Background: Both chronic and acute pain have been cited as the most common symptoms amongst patients with multiple sclerosis (MS), with recent prevalence estimates as high as 83 %. The evidence for spasticity and trigeminal neuralgia pharmacological treatments in MS has been systematically reviewed, but no equivalent reviews have been published concerning MS pain unrelated to these two conditions.
Objective: Our objective was to systematically review pain management strategies for the reduction of non-spastic and non-trigeminal neuralgic pain in MS patients.
Data sources: Experimental studies published after 1965 were chosen for review by searching electronic databases (e.g. PubMed, Cumulative Index to Nursing and Allied Health Literature, Science Citation Index Expanded, Conference Proceedings Citation Index-Science, and clinicaltrials.gov) and bibliographies/citations of previously published reviews.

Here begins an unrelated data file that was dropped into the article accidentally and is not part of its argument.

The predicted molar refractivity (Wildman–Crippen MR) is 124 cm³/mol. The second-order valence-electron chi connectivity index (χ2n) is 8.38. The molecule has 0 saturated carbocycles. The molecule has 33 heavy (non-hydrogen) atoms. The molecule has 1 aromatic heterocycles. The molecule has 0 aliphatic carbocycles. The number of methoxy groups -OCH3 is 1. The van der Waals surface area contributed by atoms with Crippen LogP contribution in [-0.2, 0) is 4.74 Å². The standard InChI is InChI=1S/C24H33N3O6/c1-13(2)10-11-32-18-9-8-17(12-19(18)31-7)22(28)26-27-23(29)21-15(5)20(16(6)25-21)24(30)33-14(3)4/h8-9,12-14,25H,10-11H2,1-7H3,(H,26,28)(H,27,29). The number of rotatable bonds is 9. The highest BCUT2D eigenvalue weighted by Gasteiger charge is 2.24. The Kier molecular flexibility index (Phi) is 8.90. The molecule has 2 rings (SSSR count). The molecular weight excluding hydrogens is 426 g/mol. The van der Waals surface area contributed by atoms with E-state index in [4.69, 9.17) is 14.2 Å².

Study selection: Studies were included if all participants were adults clinically diagnosed with MS, study sample was not restricted to participants with spasticity or trigeminal neuralgia, and participant-reported pain was a primary or secondary outcome measured with a validated tool.
Study appraisal and synthesis methods: Records were screened and methodological qualities of included studies were assessed independently by two reviewers under the supervision of another reviewer using the principles recommended in the Cochrane Handbook for Systematic Review of Interventions and the levels of evidence espoused by the American Academy of Neurology.
Results: Fifteen studies met the inclusion and exclusion criteria for review; interventions included antidepressants, anticonvulsants, dextromethorphan/quinidine, cannabinoids, and opioids/opioid antagonists. The pooled effect size for anticonvulsants (4 studies, 78 participants) was -1.88 (95 % CI: -3.13 to -0.64). The pooled effect size for cannabinoids (3 studies, 565 participants) was 0.08 (95 % CI: -0.74 to 0.89). Overall, only four trials reported Class 1 evidence. For these trials, dizziness was the most commonly reported adverse event, followed by nausea and somnolence.
Limitations: The relatively small number of trials in MS patients with chronic pain precludes specific recommendations for treatment strategies. The review did not reveal any studies of drug combinations.
Conclusions: More trials with rigorous design and reporting are needed to determine effective treatments for specific pain types presenting in people living with MS.